Subtitle: Substance, Structure, Style, and the Principle of Screenwriting
By: Robert McKee
Good writing fit as much content into as little space as possible.
Story is about originality, not duplication. Can explain in a pitch.
Good story: saying something the world wants to hear.
- Story is a metaphor for life.
- Story talent is rare. Literary talent is common.
- Make sure each scene adds value to the story.
- If a scene does not change the value of a character before and after the scene is done, then it should not be in the story.
- Another test: could the scene have been merge together. A play right typical combine scenes, because they can’t change easily.
- An Act: is a big story with huge significant, but that can be reversed.
- Only the last act is not able to reverse itself.
- Meaningful emotional experience.
A Story is one huge master event with many acts.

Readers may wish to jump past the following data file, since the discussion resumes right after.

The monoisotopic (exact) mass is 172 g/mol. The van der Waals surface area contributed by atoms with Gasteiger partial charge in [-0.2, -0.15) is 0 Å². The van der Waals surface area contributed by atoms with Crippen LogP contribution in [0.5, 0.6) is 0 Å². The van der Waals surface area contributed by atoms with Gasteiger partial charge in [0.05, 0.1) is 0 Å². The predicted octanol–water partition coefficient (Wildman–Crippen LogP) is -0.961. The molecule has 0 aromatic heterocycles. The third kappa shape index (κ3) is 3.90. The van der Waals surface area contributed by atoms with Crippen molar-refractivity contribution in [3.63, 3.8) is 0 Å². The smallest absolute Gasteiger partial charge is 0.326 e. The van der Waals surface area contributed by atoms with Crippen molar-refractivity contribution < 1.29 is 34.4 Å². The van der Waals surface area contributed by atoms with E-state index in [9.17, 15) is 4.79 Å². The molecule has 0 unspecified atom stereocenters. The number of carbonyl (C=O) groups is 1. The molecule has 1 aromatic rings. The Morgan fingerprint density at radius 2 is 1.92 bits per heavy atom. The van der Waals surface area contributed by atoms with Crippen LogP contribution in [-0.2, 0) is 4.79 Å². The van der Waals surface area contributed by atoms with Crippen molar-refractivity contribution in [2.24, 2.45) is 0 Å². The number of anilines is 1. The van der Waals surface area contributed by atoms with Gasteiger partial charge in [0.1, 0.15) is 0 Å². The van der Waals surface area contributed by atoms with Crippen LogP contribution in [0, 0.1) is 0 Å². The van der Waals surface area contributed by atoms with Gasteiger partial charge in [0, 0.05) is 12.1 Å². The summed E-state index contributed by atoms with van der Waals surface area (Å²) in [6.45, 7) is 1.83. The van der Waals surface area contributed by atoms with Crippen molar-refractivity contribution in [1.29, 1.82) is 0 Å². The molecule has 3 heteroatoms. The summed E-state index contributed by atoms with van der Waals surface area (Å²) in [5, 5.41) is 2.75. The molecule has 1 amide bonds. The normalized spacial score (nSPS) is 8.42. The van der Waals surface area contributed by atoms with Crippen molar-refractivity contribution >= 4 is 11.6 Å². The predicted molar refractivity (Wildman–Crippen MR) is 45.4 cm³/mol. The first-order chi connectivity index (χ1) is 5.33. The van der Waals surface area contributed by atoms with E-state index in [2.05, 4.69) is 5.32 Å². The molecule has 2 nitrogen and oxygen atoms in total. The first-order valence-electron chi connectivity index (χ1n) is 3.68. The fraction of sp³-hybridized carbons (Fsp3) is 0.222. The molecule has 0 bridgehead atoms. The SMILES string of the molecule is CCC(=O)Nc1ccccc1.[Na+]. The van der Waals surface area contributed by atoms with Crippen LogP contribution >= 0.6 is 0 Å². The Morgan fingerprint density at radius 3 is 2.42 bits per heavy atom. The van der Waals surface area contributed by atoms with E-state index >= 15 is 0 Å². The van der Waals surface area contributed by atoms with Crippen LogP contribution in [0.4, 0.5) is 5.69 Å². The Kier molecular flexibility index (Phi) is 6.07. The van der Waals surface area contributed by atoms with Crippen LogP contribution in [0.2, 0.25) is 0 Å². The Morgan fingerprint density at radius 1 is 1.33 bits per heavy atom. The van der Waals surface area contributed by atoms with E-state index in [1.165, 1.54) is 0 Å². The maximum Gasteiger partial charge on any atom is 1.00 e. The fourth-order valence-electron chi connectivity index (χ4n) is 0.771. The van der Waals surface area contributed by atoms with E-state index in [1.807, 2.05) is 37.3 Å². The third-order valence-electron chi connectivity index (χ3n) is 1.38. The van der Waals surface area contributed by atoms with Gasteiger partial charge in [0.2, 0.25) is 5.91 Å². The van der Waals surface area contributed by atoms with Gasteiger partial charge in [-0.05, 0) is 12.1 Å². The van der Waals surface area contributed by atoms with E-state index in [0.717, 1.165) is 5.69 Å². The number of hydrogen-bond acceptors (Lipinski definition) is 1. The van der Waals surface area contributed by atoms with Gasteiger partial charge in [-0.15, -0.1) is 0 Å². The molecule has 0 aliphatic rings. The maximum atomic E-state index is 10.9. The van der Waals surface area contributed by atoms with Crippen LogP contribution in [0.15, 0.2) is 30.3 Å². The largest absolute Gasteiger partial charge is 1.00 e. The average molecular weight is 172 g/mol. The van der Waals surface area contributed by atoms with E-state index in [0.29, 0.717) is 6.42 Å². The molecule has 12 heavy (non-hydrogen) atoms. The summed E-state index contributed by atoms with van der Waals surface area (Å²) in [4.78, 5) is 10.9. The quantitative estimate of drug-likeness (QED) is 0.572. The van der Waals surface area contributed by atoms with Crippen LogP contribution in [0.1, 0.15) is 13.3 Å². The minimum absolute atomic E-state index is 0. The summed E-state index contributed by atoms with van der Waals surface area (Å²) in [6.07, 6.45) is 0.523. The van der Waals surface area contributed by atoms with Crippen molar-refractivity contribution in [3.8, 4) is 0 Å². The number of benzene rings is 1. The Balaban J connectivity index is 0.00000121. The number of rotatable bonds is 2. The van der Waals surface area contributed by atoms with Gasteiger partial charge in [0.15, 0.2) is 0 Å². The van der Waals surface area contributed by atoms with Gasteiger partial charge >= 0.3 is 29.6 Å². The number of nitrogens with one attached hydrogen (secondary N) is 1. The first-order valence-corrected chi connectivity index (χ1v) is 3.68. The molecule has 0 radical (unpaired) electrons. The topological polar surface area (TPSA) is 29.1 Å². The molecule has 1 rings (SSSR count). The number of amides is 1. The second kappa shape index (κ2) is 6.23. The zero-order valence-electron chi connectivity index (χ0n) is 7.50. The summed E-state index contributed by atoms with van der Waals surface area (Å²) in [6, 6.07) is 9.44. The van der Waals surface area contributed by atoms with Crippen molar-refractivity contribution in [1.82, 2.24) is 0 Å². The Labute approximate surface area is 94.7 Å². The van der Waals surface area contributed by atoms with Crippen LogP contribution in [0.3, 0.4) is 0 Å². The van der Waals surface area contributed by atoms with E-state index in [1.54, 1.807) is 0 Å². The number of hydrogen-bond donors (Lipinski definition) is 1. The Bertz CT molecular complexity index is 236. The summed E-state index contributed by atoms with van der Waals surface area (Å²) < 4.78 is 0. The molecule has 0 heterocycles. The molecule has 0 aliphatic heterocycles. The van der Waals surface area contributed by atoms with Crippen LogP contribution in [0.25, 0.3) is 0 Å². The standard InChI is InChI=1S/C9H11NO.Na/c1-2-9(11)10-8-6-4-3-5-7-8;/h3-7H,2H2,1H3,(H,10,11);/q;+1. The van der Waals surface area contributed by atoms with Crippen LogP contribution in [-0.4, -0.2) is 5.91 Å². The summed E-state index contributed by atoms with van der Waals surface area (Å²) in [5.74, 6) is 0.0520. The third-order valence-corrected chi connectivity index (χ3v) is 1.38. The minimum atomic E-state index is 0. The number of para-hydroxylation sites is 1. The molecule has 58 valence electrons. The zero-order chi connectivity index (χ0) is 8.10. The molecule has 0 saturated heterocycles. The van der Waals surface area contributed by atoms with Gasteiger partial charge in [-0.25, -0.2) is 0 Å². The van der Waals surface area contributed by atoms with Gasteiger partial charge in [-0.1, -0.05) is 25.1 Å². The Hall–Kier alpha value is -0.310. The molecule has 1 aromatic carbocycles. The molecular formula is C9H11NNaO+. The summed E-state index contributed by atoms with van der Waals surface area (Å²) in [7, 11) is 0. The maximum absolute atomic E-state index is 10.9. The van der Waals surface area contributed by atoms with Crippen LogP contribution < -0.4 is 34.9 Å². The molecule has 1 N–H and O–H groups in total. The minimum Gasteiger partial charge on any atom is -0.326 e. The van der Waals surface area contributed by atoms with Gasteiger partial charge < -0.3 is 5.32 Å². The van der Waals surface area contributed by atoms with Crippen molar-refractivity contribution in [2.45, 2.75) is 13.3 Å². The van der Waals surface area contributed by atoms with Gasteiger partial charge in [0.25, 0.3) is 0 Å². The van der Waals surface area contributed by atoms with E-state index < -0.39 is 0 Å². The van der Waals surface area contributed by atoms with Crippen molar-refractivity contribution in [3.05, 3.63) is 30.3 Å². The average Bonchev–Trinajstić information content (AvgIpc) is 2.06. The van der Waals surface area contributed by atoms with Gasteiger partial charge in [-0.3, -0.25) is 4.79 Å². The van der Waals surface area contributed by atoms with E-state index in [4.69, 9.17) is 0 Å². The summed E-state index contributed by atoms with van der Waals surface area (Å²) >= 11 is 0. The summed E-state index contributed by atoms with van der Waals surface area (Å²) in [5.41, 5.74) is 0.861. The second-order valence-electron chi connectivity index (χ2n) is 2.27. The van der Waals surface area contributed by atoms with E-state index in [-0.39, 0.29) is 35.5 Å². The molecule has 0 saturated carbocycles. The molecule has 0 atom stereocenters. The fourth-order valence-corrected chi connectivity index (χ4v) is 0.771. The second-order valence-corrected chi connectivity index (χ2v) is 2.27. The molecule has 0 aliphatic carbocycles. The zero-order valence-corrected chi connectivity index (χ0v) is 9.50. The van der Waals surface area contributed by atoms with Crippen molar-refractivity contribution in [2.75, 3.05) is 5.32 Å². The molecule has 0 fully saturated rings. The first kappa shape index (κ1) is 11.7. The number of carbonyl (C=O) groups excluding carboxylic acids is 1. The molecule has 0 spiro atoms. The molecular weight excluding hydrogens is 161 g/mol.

Failed Screen Play:
- Usually a personal story.
- Scene don’t change values.
Audiences don’t like the inconsistent realities of many true story elements (mini-plot and anti-plot)
- People generally want closure and things that fit neatly.
- People want stories to be consequently.
Four elements: Period of time; Location; Duration; Conflict.
Knowledge of one’s story is the only way to produce an original work.
- The smaller the world, the more complete the knowledge.
Limitations is the key to creativity.
To create a great story, make an occurrence to see “what if”. Shark eats a tourist = Jaws.
Irony in the conclusion is the most difficult to write, but it has the most lasting impact.
Stories that end with coincidence is meaningless.
Protagonist all have will power.
- They are also empathetic. Make the audience feel they are similar to this person.
Nothing can progress in a story without conflict.
- But crazy make believe conflicts don’t work.
- Soupopera, conflicts that only happen between people. They don’t have inner conflict.
Don’t make each scene turn the screw slowly.
- Vary things up to give the audience time to recover.
Climatic means intense change.
An ending must be both inevitable and unexpected.
- Inevitable: when an audience looks back through the story, the ending was obvious.
A protagonist can only be as compelling as the forces of antanism make them.
Show, don’t tell. Never force words.
Eliminate “is” and “are” throughout. Stories are in constant change.
Eliminate “we see” “we hear”.